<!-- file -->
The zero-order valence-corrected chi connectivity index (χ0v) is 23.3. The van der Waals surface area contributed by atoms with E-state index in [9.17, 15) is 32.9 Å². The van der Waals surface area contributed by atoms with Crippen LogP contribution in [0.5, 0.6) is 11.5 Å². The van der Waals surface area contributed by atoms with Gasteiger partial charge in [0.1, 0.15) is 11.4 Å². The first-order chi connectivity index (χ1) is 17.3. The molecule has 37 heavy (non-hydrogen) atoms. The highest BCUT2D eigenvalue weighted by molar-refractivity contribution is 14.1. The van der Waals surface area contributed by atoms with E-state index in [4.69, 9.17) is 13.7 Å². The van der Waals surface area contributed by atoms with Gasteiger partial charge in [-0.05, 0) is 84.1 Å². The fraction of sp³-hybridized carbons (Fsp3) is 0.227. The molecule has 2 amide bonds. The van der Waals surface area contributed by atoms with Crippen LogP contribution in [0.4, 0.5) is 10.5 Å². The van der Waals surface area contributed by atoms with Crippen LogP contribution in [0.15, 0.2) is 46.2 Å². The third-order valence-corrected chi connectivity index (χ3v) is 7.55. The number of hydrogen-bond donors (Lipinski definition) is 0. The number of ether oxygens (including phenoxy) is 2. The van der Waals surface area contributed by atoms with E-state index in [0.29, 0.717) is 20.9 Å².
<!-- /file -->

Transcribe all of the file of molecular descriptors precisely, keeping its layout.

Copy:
The zero-order valence-corrected chi connectivity index (χ0v) is 23.3. The van der Waals surface area contributed by atoms with E-state index in [9.17, 15) is 32.9 Å². The van der Waals surface area contributed by atoms with Crippen LogP contribution in [0.5, 0.6) is 11.5 Å². The van der Waals surface area contributed by atoms with Gasteiger partial charge in [0.1, 0.15) is 11.4 Å². The first-order chi connectivity index (χ1) is 17.3. The molecule has 37 heavy (non-hydrogen) atoms. The highest BCUT2D eigenvalue weighted by molar-refractivity contribution is 14.1. The van der Waals surface area contributed by atoms with E-state index in [4.69, 9.17) is 13.7 Å². The van der Waals surface area contributed by atoms with Gasteiger partial charge in [-0.05, 0) is 84.1 Å². The fraction of sp³-hybridized carbons (Fsp3) is 0.227. The molecule has 2 amide bonds. The van der Waals surface area contributed by atoms with Crippen LogP contribution in [0.4, 0.5) is 10.5 Å². The van der Waals surface area contributed by atoms with Crippen LogP contribution in [0.15, 0.2) is 46.2 Å². The third-order valence-corrected chi connectivity index (χ3v) is 7.55. The number of hydrogen-bond donors (Lipinski definition) is 0. The number of ether oxygens (including phenoxy) is 2. The van der Waals surface area contributed by atoms with E-state index in [0.29, 0.717) is 20.9 Å².